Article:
(Pictures taken in 1993)
Chichen Itza was alarge pre-Columbian city built by the Maya people of the TerminalClassic period. The archaeological site is located in TinúmMunicipality, Yucatán State, Mexico.
Chichen Itza was a major focal point in the Northern Maya Lowlands from the Late Classic (c. AD 600–900) through the Terminal Classic (c. AD 800–900) and into the early portion of the Postclassic period (c. AD 900–1200). The site exhibits a multitude of architectural styles, reminiscent of styles seen in central Mexico and of the Puuc and Chenes styles of the Northern Maya lowlands. The presence of central Mexican styles was once thought to have been representative of direct migration or even conquest from central Mexico, but most contemporary interpretations view the presence of these non-Maya styles more as the result of cultural diffusion.
Chichen Itza was one of the largest Maya cities and it was likely to have been one of the mythical great cities, or Tollans, referred to in later Mesoamerican literature. The city may have had the most diverse population in the Maya world, a factor that could have contributed to the variety of architectural styles at the site.
The ruins of Chichen Itza are federal property, and the site’s stewardship is maintained by Mexico’s Instituto Nacional de Antropología e Historia (National Institute of Anthropology and History). The land under the monuments had been privately owned until 29 March 2010, when it was purchased by the state of Yucatán.
Chichen Itza is one of the most visited archaeological sites in Mexico with over 2.6 million tourists in 2017.
Palenque, alsoanciently known as Lakamha (literally: “Big Water”), was aMaya city state in southern Mexico that flourished in the 7thcentury. The Palenque ruins date from ca. 226 BC to ca. AD 799. Afterits decline, it was absorbed into the jungle of cedar, mahogany, andsapodilla trees, but has since been excavated and restored. It islocated near the Usumacinta River in the Mexican state of Chiapas,about 130 km (81 mi) south of Ciudad del Carmen, 150m (164 yd) above sea level. It averages a humid 26 °C (79 °F) withroughly 2160 mm (85 in) of rain a year.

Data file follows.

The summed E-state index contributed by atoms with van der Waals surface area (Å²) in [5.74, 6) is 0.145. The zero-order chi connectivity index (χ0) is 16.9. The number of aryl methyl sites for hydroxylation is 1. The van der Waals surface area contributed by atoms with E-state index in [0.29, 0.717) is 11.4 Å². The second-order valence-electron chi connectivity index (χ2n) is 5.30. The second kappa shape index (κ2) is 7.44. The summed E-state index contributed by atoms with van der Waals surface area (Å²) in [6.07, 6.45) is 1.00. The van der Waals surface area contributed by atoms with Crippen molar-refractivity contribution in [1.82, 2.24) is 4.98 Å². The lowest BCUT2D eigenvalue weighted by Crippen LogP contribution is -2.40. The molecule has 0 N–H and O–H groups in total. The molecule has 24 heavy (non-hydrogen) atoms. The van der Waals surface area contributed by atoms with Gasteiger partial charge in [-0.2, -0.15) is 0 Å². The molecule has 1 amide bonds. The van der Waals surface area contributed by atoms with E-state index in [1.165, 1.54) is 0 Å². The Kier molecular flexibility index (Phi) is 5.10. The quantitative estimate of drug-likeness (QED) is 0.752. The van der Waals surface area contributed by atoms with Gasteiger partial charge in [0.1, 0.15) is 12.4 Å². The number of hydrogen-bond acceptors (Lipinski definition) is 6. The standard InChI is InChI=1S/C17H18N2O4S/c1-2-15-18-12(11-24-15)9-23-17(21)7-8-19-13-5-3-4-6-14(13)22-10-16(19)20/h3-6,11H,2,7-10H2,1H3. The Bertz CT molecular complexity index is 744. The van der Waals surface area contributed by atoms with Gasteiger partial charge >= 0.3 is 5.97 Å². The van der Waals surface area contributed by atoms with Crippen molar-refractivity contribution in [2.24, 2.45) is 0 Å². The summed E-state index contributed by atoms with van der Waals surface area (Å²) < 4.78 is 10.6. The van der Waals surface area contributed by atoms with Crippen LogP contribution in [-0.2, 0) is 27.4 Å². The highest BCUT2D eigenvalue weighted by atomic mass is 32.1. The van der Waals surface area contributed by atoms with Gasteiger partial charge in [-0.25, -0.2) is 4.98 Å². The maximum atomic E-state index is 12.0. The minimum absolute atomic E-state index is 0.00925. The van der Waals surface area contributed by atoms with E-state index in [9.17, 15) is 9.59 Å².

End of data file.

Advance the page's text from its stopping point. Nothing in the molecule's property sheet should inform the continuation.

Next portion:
Palenque is a medium-sized site, smaller than Tikal, Chichen Itza, or Copán, but it contains some of the finest architecture, sculpture, roof comb and bas-relief carvings that the Mayas produced. Much of the history of Palenque has been reconstructed from reading the hieroglyphic inscriptions on the many monuments; historians now have a long sequence of the ruling dynasty of Palenque in the 5th century and extensive knowledge of the city-state’s rivalry with other states such as Calakmul and Toniná. The most famous ruler of Palenque was K’inich Janaab Pakal, or Pacal the Great, whose tomb has been found and excavated in the Temple of the Inscriptions.
By 2005, the discovered area covered up to 2.5 km² (1 sq mi), but it is estimated that less than 10% of the total area of the city is explored, leaving more than a thousand structures still covered by jungle.
By 2005, thediscovered area covered up to 2.5 km² (1 sq mi), but it is estimatedthat less than 10% of the total area of the city is explored, leavingmore than a thousand structures still covered by jungle.
San Francisco de Campeche is a city in Campeche Municipality in the state of Campeche, Mexico, on the shore of the Bay of Campeche of the Gulf of Mexico—and its municipal seat also serves as the state’s capital city.
The city was founded in 1540 by Spanish conquistadores as San Francisco de Campeche atop the pre-existing Maya city of Can Pech. The Pre-Columbian city was described as having 3,000 houses and various monuments, of which little trace remains.
The city retains many of the old colonial Spanish city walls and fortifications which protected the city (not always successfully) from pirates and buccaneers. The state of preservation and quality of its architecture earned it the status of a UNESCO World Heritage Site in 1999. Originally, the Spaniards lived inside the walled city, while the natives lived in the surrounding barrios of San Francisco, Guadalupe and San Román. These barrios still retain their original churches; the one in Guadalupe is almost 500 years old.